Capacitors store electrical charge. This charge is built up along one of the capacitors two plates, and is released when there is a short between the plates. Capacitance is measured in farads. One farad is an enormous quantity of charge. Most capactitors are much smaller, in the micro and picofarad range.
A capacitor can be charged almost instantly if it's leads are connected directly to a power supply. It is possible to increase the charging time by adding a resistor between the power supply and the capacitor. The actually formula for determining the charging time is q=qinitial[1-e-t/(RC)]. RC is a time constant equal to the time required for the capacitor to accumulate 63.2% of its equilibrium charge. In addition to releasing it's charge by shorting, a capacitor may also lose it's charge by "leaking" after it is completely charged. This process can be slowed by connectioning a resistor across the two leads of the capacitor. The larger the resistor, the longer the discharge will take. The formula for discharging is q=qinitiale-t/(RC) .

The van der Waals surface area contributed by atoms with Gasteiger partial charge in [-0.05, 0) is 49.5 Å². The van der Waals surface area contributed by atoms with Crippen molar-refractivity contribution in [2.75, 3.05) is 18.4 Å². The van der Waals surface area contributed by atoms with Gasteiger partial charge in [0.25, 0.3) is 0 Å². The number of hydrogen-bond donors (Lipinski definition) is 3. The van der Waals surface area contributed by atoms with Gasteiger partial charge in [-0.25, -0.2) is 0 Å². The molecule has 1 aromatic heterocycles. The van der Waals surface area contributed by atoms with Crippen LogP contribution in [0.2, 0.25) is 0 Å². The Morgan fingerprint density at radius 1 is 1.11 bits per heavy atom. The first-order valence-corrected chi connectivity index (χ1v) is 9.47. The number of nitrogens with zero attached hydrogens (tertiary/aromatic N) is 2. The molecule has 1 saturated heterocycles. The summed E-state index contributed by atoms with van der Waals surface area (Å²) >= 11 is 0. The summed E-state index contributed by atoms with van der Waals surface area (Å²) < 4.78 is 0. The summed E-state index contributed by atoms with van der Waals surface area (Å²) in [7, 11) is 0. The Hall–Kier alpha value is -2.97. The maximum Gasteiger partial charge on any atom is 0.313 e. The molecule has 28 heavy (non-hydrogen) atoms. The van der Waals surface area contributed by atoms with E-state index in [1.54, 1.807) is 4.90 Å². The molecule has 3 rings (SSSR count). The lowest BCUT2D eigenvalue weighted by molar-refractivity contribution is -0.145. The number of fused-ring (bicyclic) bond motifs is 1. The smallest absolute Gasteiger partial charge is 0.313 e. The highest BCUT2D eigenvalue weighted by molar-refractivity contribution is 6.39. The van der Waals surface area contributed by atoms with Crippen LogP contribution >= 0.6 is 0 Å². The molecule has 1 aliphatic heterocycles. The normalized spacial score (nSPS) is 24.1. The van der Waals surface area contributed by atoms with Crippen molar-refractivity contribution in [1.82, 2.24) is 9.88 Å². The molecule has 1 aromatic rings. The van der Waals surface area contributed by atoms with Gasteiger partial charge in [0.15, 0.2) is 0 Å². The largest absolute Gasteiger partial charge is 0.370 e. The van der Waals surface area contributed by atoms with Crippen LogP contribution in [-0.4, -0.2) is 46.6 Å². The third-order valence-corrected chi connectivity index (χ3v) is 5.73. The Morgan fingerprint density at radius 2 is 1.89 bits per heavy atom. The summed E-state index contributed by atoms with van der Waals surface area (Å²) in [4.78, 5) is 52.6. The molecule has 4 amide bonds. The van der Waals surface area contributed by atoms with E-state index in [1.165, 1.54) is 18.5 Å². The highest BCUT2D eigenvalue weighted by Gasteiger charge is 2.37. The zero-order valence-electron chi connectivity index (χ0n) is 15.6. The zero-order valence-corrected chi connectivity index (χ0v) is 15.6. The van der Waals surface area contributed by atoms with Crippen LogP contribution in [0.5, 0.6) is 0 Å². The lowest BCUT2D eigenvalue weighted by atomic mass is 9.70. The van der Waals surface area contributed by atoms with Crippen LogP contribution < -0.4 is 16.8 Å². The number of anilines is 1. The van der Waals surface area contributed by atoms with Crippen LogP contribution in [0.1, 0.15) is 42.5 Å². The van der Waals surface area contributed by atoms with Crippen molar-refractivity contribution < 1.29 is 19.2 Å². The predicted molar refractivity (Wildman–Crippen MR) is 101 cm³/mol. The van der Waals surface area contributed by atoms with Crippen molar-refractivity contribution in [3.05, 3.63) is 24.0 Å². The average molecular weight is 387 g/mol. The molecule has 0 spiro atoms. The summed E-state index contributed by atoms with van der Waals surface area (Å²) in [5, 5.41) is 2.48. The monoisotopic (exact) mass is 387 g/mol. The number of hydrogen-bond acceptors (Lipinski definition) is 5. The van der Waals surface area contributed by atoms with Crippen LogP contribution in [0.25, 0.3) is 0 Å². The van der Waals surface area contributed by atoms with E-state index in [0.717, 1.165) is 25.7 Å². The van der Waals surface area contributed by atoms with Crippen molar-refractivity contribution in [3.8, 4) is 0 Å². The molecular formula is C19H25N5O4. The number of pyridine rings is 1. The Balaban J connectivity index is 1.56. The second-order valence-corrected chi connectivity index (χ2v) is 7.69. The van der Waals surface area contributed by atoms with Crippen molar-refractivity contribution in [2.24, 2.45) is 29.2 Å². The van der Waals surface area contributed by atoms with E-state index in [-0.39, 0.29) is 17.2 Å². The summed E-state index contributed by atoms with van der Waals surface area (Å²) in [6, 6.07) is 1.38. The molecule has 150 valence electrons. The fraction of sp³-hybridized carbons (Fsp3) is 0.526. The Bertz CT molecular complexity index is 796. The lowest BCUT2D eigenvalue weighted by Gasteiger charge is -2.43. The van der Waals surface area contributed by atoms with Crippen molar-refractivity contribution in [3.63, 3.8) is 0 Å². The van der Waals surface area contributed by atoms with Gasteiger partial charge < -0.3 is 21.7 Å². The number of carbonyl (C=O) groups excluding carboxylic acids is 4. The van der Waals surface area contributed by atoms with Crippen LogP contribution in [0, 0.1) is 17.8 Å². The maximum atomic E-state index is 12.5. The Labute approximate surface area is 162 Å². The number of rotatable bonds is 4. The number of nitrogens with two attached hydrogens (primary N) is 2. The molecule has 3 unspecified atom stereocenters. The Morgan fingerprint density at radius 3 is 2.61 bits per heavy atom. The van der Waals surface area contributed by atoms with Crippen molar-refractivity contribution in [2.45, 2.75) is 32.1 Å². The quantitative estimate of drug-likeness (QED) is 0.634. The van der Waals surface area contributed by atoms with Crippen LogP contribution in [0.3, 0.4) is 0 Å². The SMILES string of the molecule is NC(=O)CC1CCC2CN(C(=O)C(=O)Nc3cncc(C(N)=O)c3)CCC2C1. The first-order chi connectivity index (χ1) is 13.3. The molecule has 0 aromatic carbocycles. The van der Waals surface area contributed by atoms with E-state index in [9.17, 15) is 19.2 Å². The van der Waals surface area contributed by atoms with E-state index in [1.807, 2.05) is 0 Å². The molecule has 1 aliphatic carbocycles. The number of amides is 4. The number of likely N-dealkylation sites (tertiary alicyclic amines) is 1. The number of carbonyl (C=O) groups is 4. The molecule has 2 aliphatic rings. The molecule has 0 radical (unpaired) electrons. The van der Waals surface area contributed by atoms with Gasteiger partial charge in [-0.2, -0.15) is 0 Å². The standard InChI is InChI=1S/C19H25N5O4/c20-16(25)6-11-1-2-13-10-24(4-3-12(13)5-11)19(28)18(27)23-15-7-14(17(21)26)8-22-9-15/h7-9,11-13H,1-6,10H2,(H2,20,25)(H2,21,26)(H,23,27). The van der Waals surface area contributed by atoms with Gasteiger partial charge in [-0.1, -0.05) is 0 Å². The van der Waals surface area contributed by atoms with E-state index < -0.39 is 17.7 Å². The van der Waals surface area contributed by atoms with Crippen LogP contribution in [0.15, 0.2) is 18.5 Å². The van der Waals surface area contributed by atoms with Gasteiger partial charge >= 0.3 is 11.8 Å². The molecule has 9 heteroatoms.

Finding total capacitance is the opposite of finding total resistance, in that when determining the total amount of capacitance in series, you use 1 over the sum of the reciprocals of the capacitors. This gives you Ctotal.When finding the total capacitance in parallel, you just have to add the the values of the capacitors together.
Diodes only allow the flow of current in one direction.